Growing Red / White Currants


All the varieties are self-fertile; so only one plant need be grown.

Recommended varieties: -

Redcurrants - Red Lake

White currants - White Versailles

Soil Conditions and Siting

Currants do best in a deep, fertile and well-drained soil. It is well worthwhile taking time to prepare the soil properly prior to planting. The pH of the soil should be maintained at 6.5.  The site should be sheltered and sunny. They will tolerate slight shading but the amount of fruit produced will be less. They flower in early spring so will need some form of protection if frosts are a problem.

Supports and Training

Red and White currants can be grown as free standing bushes or trained as single, double and triple cordons, against a fence/wall or post and wire supports


Plant bare rooted stock in autumn or early winter. They are often sold in containers and these can be planted out at any time of the year. Allow 5ft (1.8m) between plants and 6ft (2m) between the rows.

Red/White currants grow on a leg, which means that they send up new shoots from a short stem. Before planting out remove all suckers coming from the root, leaving just the main stem or 'leg'. When planting, set the plant at the same level as it was in the nursery or pot. To encourage rooting add 2 handfuls of Bonemeal to the soil when planting. Cordons should be planted so that the arms are 1ft (30cm) apart, double cordons 2ft (60cm) apart and triple cordons 3ft (90cm) apart.


Currants require a lot of Potassium (Potash) so they will need extra feeding. To satisfy this need feed with 1 handful of Rock Potash per Sq. Yard. (Metre) in the spring. A browning on the leaf margins indicates a Potash deficiency. To remedy this, give a liquid foliar feed of Seaweed extract and a dressing of Rock Potash as above.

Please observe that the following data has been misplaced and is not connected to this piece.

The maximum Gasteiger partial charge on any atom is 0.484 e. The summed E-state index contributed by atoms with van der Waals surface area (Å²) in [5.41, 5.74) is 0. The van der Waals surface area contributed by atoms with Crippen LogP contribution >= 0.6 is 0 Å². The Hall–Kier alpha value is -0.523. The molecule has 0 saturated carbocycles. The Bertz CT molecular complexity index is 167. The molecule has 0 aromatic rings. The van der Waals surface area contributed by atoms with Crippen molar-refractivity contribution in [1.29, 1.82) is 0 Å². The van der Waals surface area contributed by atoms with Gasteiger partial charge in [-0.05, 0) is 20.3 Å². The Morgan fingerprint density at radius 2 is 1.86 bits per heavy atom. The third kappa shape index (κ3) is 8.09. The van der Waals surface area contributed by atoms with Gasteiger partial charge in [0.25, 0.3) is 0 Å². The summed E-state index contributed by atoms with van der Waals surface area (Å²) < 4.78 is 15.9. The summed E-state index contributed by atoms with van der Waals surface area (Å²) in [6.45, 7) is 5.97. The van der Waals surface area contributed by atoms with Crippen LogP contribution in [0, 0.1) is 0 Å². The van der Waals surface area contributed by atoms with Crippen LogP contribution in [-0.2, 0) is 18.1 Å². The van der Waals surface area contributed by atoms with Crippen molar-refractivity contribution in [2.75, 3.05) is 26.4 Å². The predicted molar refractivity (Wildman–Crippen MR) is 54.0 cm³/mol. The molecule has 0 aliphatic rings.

Free-standing bushes need training to produce a strong cup-shaped bush. In the first winter cut back the main branches to leave half the wood that has been made that year. Any side shoots should be cut back to an outward facing bud roughly 3" (7cm) above the junction. At the same time cut out any branches that are broken, diseased or dead, overcrowded or growing towards the centre of the bush. In the third and subsequent year's prune in the summer, immediately after harvesting. Reduce the side shoots to five leaves and when the main stems have reached the desired height, treat these in the same way.

Train cordon-grown currants upwards rather than at an angle. Train by pruning the main arms in winter, cutting back the leading shoot leave two-thirds of the last season's growth. In summer, prune after harvesting by cutting any side shoots back to 3" (7cm). Any secondary shoots should be cut back to 1" (2.5cm).


Pick the sprigs of fruit when they are ripe and remove later by using a kitchen fork. Currants do not store so should be eaten straight away or preserved by freezing or bottling.

Pests and Diseases

Aphids, Birds, Mildew, Sawfly and Leaf Spot are common problems. (See pests and diseases section for prevention's and cures. This is accessed via the Main Index Page)


Last updated 14 December, 2003
© copyright 1999, P. A. Owen